American Cinematographer - July 2017 - 18

18

Sigma offers Cine High Speed Zooms,
Cine FF Zooms and Cine FF High Speed
Primes; and Fujifilm has recently unveiled
its MK Series of cinema zooms.
The trend will continue as more
companies embrace the marketplace's
need for cine-style lenses for HDSLR and
other mid-range cameras. Most of these
lenses sell for around $4,000 to $8,000
per lens, but some are substantially more
affordable; some of the Tokina and
Veydra lenses come in under $1,000 per
lens. The majority of these affordable
cine-style lenses are available with Micro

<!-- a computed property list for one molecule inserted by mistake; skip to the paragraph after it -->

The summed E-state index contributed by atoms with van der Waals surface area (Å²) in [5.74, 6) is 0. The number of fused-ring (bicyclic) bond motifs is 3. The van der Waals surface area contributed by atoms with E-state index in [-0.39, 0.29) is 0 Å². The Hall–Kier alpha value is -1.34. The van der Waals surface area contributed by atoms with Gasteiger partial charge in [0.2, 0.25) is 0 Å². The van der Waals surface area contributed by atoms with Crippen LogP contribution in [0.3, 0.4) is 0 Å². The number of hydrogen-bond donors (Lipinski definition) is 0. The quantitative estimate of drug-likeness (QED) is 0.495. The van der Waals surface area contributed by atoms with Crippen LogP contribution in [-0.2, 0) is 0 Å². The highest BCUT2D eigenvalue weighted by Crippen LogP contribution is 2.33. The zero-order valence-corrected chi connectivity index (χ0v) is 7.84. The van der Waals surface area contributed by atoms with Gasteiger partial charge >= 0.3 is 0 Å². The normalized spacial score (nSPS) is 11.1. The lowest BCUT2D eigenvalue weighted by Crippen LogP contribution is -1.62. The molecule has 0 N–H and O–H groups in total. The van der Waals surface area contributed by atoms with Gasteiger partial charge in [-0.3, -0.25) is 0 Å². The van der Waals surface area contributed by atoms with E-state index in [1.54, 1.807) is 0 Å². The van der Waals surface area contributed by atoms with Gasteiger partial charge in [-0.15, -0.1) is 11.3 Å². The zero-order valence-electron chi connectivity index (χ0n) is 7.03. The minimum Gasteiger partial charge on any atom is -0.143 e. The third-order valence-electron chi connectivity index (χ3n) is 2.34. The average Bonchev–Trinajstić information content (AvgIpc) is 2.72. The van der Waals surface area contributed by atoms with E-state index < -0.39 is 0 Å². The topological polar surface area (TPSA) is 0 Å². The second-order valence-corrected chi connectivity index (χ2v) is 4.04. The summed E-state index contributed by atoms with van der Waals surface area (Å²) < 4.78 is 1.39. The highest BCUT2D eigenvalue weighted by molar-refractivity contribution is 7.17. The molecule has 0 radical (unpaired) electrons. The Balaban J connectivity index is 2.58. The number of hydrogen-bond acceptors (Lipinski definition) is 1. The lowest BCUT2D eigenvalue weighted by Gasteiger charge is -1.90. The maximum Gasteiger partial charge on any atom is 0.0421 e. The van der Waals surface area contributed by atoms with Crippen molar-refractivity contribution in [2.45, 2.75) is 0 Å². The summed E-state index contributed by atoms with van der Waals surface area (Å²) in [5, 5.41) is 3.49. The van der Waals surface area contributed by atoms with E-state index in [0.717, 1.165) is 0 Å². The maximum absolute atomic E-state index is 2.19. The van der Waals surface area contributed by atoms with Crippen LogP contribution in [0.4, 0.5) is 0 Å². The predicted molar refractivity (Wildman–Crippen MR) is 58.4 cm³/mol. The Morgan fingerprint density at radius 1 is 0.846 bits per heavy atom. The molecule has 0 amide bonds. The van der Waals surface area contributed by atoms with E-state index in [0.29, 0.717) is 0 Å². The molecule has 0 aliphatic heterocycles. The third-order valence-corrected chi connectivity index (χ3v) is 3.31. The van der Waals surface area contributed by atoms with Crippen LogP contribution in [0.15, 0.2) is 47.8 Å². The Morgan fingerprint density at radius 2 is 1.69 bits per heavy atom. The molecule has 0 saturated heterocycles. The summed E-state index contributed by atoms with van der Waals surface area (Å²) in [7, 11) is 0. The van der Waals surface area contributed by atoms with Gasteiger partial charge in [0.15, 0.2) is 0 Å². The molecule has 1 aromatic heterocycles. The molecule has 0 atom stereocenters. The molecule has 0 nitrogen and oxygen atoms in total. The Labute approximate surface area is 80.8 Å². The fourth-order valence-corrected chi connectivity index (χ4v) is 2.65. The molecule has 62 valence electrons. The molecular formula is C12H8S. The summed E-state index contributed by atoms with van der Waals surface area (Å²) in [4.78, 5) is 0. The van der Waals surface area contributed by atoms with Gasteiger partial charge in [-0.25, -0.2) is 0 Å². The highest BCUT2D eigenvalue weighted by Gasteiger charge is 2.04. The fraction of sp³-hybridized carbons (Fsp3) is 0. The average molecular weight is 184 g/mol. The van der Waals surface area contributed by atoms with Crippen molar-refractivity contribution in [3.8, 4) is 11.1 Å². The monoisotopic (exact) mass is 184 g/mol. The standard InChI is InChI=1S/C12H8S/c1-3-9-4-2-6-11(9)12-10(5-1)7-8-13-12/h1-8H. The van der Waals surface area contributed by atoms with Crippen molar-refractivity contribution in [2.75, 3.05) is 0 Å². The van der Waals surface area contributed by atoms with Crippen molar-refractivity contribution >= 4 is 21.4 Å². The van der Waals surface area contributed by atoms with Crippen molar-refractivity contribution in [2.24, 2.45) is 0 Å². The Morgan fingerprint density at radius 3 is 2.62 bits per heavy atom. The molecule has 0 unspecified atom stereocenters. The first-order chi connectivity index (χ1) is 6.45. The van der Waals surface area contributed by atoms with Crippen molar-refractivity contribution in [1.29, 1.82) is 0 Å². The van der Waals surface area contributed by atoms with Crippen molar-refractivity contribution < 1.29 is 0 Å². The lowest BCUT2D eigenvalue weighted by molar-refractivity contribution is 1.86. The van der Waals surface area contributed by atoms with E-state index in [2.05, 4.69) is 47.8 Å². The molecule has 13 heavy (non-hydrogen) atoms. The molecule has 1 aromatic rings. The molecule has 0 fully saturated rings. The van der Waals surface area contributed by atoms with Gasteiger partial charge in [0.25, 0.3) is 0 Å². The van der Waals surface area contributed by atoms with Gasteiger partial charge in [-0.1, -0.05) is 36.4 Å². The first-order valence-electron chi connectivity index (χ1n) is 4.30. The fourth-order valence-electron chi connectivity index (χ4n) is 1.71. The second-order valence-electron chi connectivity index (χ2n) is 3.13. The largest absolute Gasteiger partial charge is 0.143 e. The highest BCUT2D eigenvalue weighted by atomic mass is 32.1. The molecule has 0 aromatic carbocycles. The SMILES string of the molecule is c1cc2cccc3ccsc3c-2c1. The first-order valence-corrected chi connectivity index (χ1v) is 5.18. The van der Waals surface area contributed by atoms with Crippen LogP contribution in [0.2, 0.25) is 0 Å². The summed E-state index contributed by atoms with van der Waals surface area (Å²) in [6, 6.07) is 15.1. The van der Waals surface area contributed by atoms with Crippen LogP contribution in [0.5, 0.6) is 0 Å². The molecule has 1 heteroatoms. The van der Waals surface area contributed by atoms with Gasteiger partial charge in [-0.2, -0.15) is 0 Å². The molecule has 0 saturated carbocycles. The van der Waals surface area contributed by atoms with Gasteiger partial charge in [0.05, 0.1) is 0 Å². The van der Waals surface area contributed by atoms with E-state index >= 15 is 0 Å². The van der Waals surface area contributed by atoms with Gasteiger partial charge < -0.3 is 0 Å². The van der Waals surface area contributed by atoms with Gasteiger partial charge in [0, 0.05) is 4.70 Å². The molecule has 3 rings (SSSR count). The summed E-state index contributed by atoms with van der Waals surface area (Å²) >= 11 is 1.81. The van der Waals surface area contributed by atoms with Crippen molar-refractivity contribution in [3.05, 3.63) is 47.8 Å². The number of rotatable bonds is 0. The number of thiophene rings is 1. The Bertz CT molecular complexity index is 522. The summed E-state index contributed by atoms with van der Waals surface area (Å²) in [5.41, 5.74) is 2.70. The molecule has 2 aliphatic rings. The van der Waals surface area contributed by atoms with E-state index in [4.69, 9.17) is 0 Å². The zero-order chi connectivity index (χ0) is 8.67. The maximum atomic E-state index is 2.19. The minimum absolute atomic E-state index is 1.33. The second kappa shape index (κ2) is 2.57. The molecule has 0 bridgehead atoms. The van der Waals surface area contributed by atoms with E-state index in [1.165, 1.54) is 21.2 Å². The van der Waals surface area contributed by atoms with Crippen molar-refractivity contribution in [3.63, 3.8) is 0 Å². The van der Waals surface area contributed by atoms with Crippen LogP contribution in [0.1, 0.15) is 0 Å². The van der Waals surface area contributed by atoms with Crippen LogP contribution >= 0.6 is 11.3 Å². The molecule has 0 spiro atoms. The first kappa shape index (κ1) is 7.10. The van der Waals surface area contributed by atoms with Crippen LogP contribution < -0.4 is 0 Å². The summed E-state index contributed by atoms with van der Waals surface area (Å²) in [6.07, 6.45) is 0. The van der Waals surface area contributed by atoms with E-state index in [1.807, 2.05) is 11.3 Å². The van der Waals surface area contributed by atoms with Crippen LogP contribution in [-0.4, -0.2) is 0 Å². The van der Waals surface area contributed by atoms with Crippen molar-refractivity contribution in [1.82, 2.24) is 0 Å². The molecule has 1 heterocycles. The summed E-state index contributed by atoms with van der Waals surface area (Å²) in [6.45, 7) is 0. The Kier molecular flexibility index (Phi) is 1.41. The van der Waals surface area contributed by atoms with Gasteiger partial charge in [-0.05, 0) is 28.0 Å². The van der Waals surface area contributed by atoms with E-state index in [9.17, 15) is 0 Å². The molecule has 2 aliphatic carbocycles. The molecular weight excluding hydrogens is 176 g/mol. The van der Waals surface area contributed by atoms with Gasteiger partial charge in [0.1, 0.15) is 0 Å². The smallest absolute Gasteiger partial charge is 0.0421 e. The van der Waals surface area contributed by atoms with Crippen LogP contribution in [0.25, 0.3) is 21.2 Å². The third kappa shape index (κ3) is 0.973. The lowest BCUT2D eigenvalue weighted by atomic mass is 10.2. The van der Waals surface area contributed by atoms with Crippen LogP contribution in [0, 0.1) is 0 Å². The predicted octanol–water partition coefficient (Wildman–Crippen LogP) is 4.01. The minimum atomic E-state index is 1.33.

4⁄3, Canon EF, Nikon F or Sony E mounts,
and some of them also offer PL mounts.
These lenses are anything but amateur,
and they often feature performance on
par with high-end lenses four times their
price. In addition, because many of them

are designed to cover the full-frame
formats, they often feature larger image
circles than high-end cinema glass.
The type of lens you should be
using depends on the particular project
you're shooting - no one lens is perfect
for every job. News, documentaries and
sports are better served with ENG/EFPstyle lenses. Studio productions and
stadium sporting events are best served
by studio lenses. Still photographers have
a struggle on their hands with anything
other than still-style glass. And filmmakers
working in commercials, music videos,
shorts and features are best served by
reaching for cine-style glass.
If you're in that latter category?
Yes, absolutely, the price tag is worth it.

from show to show," she
teases. "Honestly, it's